Overlooking the Pacific Ocean sits the Historic L’Auberge Hotel, the casual yet luxurious coastal hideaway in the heart of The Village of Del Mar. L’Auberge's signature restaurant, KITCHEN 1540, is a chic extension of this casual luxury, as it transforms modern American dishes into sophisticated works of art, with a farm-to-table concept using fresh, local ingredients. Behind these innovative concepts is Executive Chef Scott Thomas Dolbee, an award-winning chef who has headed KITCHEN 1540 since early 2012. KITCHEN 1540 also offers an extensive wine list and in-house cured meats accompanied by an array of cheeses, seasonal marmalades, and house-made pickles.Read More ...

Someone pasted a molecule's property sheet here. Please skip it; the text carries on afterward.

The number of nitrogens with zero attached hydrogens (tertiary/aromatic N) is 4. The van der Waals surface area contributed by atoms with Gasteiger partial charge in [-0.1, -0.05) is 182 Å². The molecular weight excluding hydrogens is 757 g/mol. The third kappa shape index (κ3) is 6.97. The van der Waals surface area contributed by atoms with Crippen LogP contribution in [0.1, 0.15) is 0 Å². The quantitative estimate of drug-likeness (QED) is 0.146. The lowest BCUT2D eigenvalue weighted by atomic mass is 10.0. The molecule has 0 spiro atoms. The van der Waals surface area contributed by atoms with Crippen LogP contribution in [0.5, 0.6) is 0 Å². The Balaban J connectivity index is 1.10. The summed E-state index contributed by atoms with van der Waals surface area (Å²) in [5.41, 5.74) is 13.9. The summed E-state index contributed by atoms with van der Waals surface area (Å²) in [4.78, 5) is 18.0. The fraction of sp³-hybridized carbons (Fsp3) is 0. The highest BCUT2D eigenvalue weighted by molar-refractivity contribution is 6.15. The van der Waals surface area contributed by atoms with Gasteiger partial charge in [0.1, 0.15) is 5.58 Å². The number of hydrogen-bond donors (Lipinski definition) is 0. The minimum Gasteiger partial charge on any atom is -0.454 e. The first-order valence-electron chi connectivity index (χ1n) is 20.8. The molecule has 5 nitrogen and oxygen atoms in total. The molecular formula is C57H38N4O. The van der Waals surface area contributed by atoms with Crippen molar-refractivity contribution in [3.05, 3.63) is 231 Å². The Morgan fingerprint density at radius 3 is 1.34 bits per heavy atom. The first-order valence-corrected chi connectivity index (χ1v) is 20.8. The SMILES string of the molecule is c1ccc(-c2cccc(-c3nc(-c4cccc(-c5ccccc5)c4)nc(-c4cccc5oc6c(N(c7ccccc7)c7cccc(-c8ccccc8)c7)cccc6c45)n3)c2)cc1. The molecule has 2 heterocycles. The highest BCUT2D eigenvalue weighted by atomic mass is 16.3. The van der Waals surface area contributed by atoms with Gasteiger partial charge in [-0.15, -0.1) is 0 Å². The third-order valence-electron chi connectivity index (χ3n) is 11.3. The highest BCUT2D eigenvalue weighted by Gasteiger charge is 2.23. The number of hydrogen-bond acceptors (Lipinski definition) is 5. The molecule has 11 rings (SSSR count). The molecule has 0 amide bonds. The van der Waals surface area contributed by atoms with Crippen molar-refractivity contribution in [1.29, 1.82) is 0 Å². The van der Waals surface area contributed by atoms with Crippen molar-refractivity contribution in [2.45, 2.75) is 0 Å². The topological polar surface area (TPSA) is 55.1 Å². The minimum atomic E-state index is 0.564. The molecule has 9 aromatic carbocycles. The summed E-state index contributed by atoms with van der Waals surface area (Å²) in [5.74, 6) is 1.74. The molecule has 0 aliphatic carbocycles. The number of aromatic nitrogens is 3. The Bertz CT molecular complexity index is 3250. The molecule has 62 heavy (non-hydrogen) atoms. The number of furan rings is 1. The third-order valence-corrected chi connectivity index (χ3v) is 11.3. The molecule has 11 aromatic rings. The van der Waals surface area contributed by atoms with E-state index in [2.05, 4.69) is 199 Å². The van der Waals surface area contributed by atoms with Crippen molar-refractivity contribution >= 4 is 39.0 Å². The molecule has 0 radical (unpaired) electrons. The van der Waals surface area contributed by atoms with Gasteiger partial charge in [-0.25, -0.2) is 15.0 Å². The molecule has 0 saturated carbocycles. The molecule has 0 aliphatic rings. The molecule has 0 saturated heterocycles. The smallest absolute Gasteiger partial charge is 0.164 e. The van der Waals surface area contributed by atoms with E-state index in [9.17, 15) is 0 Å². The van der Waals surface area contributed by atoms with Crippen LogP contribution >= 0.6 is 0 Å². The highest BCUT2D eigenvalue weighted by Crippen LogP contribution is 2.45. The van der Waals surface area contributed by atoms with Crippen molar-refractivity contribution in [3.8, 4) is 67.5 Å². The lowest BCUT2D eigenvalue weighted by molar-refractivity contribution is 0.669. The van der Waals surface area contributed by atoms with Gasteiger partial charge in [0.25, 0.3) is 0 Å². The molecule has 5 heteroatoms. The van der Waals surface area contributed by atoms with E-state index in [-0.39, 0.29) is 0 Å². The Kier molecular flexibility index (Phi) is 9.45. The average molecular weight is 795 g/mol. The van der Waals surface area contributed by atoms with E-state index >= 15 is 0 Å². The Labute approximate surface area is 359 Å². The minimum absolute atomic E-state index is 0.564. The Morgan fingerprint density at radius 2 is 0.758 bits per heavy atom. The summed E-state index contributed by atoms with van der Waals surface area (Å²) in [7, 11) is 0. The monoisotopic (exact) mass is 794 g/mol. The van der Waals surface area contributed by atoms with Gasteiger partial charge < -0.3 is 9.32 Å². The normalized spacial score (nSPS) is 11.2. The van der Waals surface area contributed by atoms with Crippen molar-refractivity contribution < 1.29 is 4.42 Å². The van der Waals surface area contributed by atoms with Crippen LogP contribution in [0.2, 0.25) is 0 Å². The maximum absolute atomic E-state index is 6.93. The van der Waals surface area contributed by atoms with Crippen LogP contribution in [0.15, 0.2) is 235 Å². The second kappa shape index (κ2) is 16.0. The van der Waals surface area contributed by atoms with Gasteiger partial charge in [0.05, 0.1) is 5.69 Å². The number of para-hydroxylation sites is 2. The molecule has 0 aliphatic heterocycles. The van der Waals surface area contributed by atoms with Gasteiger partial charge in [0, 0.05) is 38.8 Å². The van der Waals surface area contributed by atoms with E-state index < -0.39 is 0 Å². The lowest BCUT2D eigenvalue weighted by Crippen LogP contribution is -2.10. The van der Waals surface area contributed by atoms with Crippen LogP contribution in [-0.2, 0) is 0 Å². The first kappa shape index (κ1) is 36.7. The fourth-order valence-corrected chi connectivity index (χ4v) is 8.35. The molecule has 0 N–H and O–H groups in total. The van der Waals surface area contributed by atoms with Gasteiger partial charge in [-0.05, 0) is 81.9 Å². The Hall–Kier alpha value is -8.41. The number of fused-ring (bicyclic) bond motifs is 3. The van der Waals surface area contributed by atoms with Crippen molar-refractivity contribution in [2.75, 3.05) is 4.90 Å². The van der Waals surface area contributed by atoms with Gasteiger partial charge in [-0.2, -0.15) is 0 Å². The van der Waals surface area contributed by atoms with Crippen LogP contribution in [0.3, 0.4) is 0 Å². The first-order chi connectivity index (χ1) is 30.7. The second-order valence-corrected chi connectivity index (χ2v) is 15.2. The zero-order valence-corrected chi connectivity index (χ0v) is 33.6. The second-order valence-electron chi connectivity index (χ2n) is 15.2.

The coastal village of Del Mar is nothing short of spectacular. The main road, Camino del Mar, running through this quaint beach town is lined with various restaurants and boutiques and is just a stone’s throw away from the historic Del Mar Racetrack. Sitting in the heart of this picturesque village is the equally historic L’Auberge Hotel. Overlooking the crystal blue ocean, the L’Auberge Hotel is an elegant coastal hideaway, and tucked comfortably off of its lobby is KITCHEN 1540, L’Auberge’s signature restaurant. KITCHEN 1540 is known for modern American cuisine with a farm-to-table concept and playful, innovative techniques headed up by Executive Chef Paul McCabe. Since opening in November of 2008, KITCHEN 1540 and Chef McCabe have gained many accolades including “Best Hotel Fine Dining” from the California Restaurant Association, and the “Wine Spectator Award of Excellence” for a wine list that boasts more than 250 wines from around the world.